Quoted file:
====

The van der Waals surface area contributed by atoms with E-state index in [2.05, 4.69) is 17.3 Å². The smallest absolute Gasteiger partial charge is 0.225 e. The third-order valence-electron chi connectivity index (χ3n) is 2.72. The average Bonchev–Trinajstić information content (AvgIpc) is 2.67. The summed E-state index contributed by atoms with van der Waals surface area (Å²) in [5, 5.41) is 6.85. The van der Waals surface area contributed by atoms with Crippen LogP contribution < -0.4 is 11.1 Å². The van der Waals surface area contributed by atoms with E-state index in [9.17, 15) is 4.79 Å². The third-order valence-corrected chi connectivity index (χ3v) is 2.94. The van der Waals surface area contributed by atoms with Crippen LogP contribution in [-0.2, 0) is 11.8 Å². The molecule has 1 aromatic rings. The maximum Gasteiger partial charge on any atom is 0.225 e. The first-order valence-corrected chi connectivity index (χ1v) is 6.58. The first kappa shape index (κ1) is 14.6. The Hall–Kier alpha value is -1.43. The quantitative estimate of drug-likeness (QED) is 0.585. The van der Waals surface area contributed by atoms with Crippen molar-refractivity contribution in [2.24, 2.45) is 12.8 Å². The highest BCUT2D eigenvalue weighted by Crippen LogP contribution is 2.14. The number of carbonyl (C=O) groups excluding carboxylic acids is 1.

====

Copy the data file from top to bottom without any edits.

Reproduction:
The van der Waals surface area contributed by atoms with E-state index in [2.05, 4.69) is 17.3 Å². The smallest absolute Gasteiger partial charge is 0.225 e. The third-order valence-electron chi connectivity index (χ3n) is 2.72. The average Bonchev–Trinajstić information content (AvgIpc) is 2.67. The summed E-state index contributed by atoms with van der Waals surface area (Å²) in [5, 5.41) is 6.85. The van der Waals surface area contributed by atoms with Crippen LogP contribution < -0.4 is 11.1 Å². The van der Waals surface area contributed by atoms with E-state index in [9.17, 15) is 4.79 Å². The third-order valence-corrected chi connectivity index (χ3v) is 2.94. The van der Waals surface area contributed by atoms with Crippen LogP contribution in [-0.2, 0) is 11.8 Å². The molecule has 1 aromatic rings. The maximum Gasteiger partial charge on any atom is 0.225 e. The first-order valence-corrected chi connectivity index (χ1v) is 6.58. The first kappa shape index (κ1) is 14.6. The Hall–Kier alpha value is -1.43. The quantitative estimate of drug-likeness (QED) is 0.585. The van der Waals surface area contributed by atoms with Crippen molar-refractivity contribution in [2.24, 2.45) is 12.8 Å². The highest BCUT2D eigenvalue weighted by Crippen LogP contribution is 2.14. The number of carbonyl (C=O) groups excluding carboxylic acids is 1.